All of this is for the Savages, a (very) loose collective of local artists in their teens to 30s. Breton identifies 20 artists new to the show this year, and hopes for a similar turnover next year: “It’s a very precious moment in time for me because I’ve met all these people and I have faith and I love all of these artists like they’re my family … and for this one special moment I’m able to share that with the public.”
Upon entering the gallery, the viewer encounters two installations that present themselves for immediate attention. Makers & Allies’ Red S is a web of Americana objects—including saws, scissors, wood, and the body of a guitar—all painted a distinctly savage red. Its existence in the gallery seems inevitable, but Breton attests to the opposite.
“Eric Valdez and myself—he’s one of the participating artists—were like Egyptian slaves hoisting this giant, 150-pound “S” to the ceiling … finally it was done, and it was beautiful.”
The second major installation is Nick Wilkinson’s Sculpture Garden, a series of large-scale painted wooden sculptures. Dreamland and Please, Please, Please, two of Wilkinson’s canvases firmly rooted in Op Art and the 1980s, accompany the sculptures to provide a visual key. Hesitant gallery-goers peek around the corner, unsure how to look at these structures spilling out into the front window.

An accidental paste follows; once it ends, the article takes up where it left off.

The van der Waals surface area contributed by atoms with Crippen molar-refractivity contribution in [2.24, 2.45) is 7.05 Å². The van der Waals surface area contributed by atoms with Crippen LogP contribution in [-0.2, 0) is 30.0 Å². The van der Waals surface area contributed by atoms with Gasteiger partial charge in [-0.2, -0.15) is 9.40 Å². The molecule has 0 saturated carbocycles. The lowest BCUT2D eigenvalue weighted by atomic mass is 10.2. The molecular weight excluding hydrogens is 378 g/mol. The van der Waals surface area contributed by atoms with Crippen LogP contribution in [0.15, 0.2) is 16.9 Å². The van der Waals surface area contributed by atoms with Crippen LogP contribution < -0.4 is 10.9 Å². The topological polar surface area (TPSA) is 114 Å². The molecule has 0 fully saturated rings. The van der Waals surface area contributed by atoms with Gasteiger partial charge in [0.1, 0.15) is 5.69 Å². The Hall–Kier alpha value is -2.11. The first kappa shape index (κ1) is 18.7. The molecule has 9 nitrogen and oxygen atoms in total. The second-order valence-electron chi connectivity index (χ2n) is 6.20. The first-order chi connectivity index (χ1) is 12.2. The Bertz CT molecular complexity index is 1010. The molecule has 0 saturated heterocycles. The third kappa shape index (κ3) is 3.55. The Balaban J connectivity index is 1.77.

Ty Hjortland’s signcraft-inspired piece 99 Cents beckons the viewer from across the gallery, exactly as signs are meant to do. Yet it refuses to offer easy visual satisfaction, allowing words to partially disappear beneath each other. Its reference to the trick of setting prices just under the nearest dollar points to the economy we are losing, but also to the more open market we hope to gain and the re-appropriation of “Main Street” skills where those of “Wall Street” have failed. To put a point (literally) on this message is Jamie Coxon’s Big Up, a wooden arrow with a mirror at its center, answering with skill of execution the loose, casual feeling of Wilkinson’s Sculpture Garden. Big Up immediately implicates its audience—you cannot avoid seeing yourself in it.
Opposite hangs No Class Artist Collective’s large-scale graffiti piece reading “NOTHING’S COOL ANYMORE,” a clever nod to the commercialization of graffiti and street art. “I wanted a real, dyed-in-the-wool spray paint mural,” says Breton, although he was unable to secure permission to paint directly onto gallery walls. The raw edges of the resulting canvas send a clear message: We work right up to the selvage.
Throughout the exhibit, the overwhelming impression is that nowhere else is anyone looking at this same thing at this same moment.
“We’ll never have the same show twice,” Breton assures me. Let’s hope not.
When Arts Editor Erin C. Messer isn’t dressed all in black and taking notes at art openings, she can be reached at email@example.com.